Artists in early modern South Asia drew inspiration from many literary and artistic traditions, and among the most influential texts was the "Shahnama," a Persian epic poem describing the reigns of legendary and historical rulers of Iran. In surviving illustrated manuscripts, one finds a variety of approaches taken to the depiction of the epic’s most popular stories. Reconstructing and analyzing a dispersed 17th-century "Shahnama" from India’s Deccan Plateau, this talk explores how one group of artists illustrated these tales and what this tells us about the local courtly culture.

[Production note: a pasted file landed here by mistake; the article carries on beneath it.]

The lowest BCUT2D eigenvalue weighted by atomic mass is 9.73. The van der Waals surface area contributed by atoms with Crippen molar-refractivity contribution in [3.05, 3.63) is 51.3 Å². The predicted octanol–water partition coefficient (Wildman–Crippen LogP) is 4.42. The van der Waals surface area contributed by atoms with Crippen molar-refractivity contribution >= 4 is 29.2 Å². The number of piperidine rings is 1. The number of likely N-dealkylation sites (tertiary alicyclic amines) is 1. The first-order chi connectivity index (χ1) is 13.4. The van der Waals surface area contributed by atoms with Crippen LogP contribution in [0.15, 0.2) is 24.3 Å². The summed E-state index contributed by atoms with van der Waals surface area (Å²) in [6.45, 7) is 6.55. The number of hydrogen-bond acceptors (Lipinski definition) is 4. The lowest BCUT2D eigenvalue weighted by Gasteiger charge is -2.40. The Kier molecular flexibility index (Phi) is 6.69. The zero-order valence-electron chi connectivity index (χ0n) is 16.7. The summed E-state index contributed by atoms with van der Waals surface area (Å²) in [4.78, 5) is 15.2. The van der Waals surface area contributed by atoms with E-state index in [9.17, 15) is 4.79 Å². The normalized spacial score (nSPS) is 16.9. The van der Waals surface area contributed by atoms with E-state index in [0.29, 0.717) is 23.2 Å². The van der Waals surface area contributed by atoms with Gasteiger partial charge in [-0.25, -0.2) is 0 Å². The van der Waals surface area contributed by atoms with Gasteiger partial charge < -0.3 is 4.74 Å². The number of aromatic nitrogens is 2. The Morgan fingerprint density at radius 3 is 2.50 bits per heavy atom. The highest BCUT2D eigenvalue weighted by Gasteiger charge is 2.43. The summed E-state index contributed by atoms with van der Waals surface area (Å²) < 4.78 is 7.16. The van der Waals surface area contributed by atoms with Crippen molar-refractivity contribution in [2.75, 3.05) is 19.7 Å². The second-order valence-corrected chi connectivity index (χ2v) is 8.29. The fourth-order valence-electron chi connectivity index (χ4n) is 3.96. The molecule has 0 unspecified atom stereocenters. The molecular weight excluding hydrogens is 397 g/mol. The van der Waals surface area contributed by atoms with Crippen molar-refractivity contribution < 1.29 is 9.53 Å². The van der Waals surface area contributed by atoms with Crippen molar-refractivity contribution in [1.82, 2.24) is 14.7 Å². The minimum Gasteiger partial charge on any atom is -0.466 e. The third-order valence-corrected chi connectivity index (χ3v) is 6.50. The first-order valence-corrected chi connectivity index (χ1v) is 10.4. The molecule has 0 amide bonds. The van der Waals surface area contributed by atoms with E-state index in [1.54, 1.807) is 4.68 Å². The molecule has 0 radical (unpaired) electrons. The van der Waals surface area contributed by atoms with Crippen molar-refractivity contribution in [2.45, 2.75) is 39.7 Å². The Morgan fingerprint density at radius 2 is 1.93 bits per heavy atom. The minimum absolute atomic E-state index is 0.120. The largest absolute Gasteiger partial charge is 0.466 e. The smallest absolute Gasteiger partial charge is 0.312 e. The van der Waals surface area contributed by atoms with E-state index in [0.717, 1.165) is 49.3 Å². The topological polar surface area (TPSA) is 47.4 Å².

Laura Weinstein is Ananda Coomaraswamy Curator of South Asian and Islamic Art at the Museum of Fine Arts, Boston. She completed her Ph.D. under Professor Vidya Dehejia at Columbia University, where she researched a group of illustrated manuscripts produced in the South Indian city of Hyderabad in the 16th century. In 2010, she curated "Romantic Interludes: Women in 'Firdawsi’s Shahnama'," which celebrated the 1,000th anniversary of the Persian “Book of Kings,” and in 2011, she lead the reinstallation of the MFA’s South and Southeast Asian collections. Weinstein is currently working on a touring exhibition of the highlights of the MFA’s Islamic art collection and an accompanying catalog.
Her lecture is sponsored by the Department of Art and the History of Art, with generous support from the Eastman and Lamont Funds at Amherst College. It is free and open to the public.